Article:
It can reasonably be argued that the British invented the novel. And to understand the way in which the novel, as a literary form, developed in Britain is key to understanding the literary form itself. In this first of a two-part series, beloved Modern Scholar professor Timothy B. Shutt takes listeners on a panoramic journey across the colorful landscape of British novelists beginning with Daniel Defoe in the early 18th century all the way to the mesmerizing works of Jane Austen in the early 19th Century. Professor Shutt begins by exploring exactly what a novel is - and what it isn't - and what defines this unique literary expression. He explores both its antecedents and precursors and where exactly its place in the literary landscape can be found. He then moves on to Defoe's great work Robinson Crusoe which arguably marks the birth of the novel. Subsequent lectures explore works by powerful literary forces such as Samuel Richardson, Henry Fielding, Laurence Sterne, and Sir Walter Scott. Each is brought to life with Shutt's trademark style, flare, and formidable insights, leaving the listener not only with a solid grasp of this literary form, but also feeling as if they have been on an epic journey through some of the most amazing literary works ever penned.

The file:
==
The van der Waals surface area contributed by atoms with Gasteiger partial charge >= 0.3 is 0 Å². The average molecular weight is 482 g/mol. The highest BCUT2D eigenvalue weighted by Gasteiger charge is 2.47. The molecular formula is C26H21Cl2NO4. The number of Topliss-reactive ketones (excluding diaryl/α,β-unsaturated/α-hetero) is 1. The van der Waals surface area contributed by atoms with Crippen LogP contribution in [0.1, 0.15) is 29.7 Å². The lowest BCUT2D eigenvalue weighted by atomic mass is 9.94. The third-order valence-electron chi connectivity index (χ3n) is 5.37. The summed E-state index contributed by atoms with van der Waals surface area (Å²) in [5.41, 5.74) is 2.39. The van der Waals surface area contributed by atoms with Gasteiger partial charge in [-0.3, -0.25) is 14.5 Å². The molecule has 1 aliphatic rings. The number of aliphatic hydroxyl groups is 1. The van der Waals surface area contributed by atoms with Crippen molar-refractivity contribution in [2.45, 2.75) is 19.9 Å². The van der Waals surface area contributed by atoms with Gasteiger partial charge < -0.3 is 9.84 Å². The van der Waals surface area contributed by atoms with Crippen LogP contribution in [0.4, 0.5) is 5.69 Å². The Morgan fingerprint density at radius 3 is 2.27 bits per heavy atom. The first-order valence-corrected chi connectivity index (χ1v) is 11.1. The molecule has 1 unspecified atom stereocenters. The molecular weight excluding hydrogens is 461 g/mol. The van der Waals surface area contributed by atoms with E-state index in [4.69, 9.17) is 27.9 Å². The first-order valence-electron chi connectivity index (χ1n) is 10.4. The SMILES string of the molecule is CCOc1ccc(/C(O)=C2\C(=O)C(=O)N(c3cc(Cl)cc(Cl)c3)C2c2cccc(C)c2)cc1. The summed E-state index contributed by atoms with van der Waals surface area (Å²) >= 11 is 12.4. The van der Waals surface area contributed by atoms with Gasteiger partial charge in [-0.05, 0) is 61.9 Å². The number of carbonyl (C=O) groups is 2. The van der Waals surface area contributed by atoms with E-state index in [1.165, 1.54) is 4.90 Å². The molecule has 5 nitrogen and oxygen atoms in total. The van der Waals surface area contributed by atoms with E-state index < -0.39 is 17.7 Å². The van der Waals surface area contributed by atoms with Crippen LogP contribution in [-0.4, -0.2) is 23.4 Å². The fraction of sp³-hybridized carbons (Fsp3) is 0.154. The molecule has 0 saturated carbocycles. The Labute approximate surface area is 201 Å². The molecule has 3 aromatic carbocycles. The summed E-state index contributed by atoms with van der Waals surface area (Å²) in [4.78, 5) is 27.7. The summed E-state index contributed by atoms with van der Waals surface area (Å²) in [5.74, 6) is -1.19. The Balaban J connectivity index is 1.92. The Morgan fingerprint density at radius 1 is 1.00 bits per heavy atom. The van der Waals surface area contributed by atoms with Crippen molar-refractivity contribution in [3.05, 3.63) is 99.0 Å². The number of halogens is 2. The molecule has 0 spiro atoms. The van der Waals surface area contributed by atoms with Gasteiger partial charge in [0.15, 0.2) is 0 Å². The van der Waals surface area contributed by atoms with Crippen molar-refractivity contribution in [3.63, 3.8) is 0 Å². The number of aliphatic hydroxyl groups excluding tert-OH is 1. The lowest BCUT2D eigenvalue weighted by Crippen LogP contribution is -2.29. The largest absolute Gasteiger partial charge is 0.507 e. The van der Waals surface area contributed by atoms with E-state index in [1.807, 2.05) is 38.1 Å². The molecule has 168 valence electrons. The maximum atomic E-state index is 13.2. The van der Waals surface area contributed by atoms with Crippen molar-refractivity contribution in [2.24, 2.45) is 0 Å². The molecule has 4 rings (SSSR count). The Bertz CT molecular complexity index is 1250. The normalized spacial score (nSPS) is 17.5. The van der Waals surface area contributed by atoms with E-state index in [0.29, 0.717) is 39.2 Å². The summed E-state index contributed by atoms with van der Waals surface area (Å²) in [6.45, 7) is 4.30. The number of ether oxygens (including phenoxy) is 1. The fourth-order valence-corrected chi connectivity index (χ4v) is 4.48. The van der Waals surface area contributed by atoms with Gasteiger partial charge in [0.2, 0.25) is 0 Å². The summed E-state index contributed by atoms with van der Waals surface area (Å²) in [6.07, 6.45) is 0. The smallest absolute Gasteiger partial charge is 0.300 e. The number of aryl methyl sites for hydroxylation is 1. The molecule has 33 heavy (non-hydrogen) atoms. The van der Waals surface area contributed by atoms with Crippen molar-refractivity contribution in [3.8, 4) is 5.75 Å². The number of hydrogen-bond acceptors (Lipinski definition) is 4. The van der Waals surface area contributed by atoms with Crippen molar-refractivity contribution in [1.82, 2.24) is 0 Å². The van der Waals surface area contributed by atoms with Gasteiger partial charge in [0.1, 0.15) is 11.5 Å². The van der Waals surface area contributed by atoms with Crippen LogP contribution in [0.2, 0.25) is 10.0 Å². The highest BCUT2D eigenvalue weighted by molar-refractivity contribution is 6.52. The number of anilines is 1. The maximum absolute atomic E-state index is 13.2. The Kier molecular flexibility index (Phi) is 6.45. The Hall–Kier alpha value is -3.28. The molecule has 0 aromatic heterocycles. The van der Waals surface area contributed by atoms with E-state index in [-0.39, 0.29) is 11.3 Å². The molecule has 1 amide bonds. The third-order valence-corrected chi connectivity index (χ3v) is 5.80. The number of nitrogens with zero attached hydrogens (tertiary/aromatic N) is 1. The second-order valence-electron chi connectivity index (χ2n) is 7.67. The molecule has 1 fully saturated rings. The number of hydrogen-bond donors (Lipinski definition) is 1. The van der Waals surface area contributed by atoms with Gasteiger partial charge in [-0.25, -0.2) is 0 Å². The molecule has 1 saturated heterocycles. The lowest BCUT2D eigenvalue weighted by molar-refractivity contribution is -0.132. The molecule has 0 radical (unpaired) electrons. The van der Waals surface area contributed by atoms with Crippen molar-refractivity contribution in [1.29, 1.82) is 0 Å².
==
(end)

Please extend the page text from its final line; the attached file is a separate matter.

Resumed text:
©2014 Timothy B. Shutt (P)2014 Crescite Group, LLC
Timothy Shutt has recorded quite a few of these Modern Scholar lecture series. Of the ones of his I've listened to, this is my favorite.
After an introductory lecture, he devotes one lecture each to Defoe, Richardson, Fielding, Sterne, Smollett (along with a discussion of the sentimental novel and the gothic novel), Scott, and Austen. In each, he talks interestingly for about half an hour, giving biographical details, descriptions (with appreciation and criticism) of the works, and a few appropriate digressions and personal notes. (For instance, you'll learn what result he got on an online "Which Jane Austen heroine are you?" quiz.)
Shutt comes across as genial, avuncular, and conversational, yet very knowledgeable. My only complaint, aside from wanting more, is that his voice is an acquired taste (at times gruff, hoarse, or squeaky), and he speaks slowly enough that it would have bothered me if I were not listening on a device that allowed me too increase the playback speed.
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